Studies of February data compared to May indicate that restaurant costs have skyrocketed. The cause was rising food prices, driven in large part by the shutdown of food processing facilities to stop the spread of COVID-19. Additionally, many food products in the supply chain were shifted during the pandemic from restaurants to grocery stores.
Analysts expect rising prices to impact consumers very soon, though it’s unclear whether consumers will be willing to pay more to dine out. Fast food chains, in particular, are attempting to delay the impact by offering value-based deals that work around reduced availability -- Wendy’s, for example, has offered meal deals focused on chicken due to increased beef prices.
Outbreak of garage door repair and drug rehab spam in Google My Business
Google Product Expert Ben Fisher broke the news on Twitter last week that thousands of spam listings for garage door repair had appeared in Google My Business. The listings appeared over the course of a few days across the country. Google search liaison Danny Sullivan replied to Fisher’s tweet, reporting that the Google team was looking into the reports.
Similarly, Lily Ray posted on Twitter an increase in listing spam for drug rehab facilities, and Jason Brown reported finding 478 fake listings in about 3 hours. The problem of fake listings in GMB, as discussed over the past several years in the local SEO community and covered more broadly in places like the Wall Street Journal, is one that many local SEOs believe Google has done too little to combat.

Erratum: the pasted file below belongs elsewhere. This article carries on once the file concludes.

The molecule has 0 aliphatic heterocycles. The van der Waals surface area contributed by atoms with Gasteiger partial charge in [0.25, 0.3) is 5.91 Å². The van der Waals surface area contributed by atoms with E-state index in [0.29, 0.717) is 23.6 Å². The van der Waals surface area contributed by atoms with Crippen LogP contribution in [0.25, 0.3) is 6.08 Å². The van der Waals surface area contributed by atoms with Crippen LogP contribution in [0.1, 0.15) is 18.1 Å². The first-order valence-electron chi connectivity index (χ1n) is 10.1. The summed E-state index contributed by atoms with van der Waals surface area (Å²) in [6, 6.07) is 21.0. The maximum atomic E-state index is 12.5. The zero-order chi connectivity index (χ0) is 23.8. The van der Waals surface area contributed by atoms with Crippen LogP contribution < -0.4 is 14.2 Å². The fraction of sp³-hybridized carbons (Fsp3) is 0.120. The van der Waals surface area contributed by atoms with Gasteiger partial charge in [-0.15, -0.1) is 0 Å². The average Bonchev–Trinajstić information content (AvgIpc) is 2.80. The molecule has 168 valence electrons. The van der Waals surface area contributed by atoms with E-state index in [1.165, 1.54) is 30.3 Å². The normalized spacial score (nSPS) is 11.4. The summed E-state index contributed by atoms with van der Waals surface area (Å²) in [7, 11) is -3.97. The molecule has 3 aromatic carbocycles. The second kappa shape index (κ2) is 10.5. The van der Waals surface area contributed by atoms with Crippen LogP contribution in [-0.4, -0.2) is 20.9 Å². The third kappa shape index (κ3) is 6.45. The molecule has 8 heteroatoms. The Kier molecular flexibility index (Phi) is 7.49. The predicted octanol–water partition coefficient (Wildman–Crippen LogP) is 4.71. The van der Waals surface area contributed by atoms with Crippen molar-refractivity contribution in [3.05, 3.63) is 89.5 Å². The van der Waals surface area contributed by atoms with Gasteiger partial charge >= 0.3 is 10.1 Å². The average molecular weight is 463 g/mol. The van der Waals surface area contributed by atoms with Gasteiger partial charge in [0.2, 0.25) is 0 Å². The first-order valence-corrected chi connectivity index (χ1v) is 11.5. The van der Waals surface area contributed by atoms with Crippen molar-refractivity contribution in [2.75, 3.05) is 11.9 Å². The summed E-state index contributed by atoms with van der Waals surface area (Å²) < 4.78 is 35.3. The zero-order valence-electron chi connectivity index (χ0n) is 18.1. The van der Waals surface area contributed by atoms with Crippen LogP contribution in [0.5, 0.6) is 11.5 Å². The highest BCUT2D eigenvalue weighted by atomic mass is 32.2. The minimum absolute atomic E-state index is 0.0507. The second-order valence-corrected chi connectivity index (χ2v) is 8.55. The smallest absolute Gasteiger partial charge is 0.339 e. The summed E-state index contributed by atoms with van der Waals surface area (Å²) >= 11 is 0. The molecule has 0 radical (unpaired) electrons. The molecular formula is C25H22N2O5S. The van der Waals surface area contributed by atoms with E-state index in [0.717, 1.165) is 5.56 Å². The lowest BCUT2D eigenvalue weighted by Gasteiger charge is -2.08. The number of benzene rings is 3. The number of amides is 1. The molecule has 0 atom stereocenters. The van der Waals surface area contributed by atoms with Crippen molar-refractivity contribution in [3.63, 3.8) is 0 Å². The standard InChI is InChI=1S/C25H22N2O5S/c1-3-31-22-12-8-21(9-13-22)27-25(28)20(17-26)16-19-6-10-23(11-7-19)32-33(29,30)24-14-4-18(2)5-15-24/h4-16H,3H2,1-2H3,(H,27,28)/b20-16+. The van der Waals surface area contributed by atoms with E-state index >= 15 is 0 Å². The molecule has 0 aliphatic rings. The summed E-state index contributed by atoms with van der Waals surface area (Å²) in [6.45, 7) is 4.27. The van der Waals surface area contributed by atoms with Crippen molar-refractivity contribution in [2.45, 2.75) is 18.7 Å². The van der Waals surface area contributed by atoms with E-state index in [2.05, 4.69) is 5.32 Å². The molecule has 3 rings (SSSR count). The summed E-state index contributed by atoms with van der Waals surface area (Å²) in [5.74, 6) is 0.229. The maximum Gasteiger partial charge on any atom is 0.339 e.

GMB sending notifications when review is removed
As reported, once again, by Ben Fisher on Twitter, Google has begun notifying business owners and listing managers when a listing is removed from publication. As illustrated by the screenshot below, reviews can be removed by Google’s moderation team because they violate one or more of Google’s content restrictions.
Screenshot courtesy Ben Fisher
At this point, notifications appear to be available in the GMB dashboard only and not in the API. Google allows users to flag reviews for a number of possible violations, after which the review is examined by the company’s review moderation team. Users can flag reviews due to irrelevance, conflict of interest, offensive or sexually explicit content, privacy concerns, or legal issues.
GMB services, owner appearing in mobile search
Local SEO Tom Waddington has noted the appearance in mobile search of some new GMB features, including more prominent positioning for lists of services as well as a field identifying the owner of a business and linking to a post on Facebook.
Screenshot courtesy Tom Waddington
Service lists are a recently launched feature in Google My Business, covered in a previous blog post, that allow businesses to identify available services related to their chosen business categories. The move to showcase these services more prominently in mobile search might be seen as an extension of recently “promoted” attributes such as takeout and delivery for restaurants.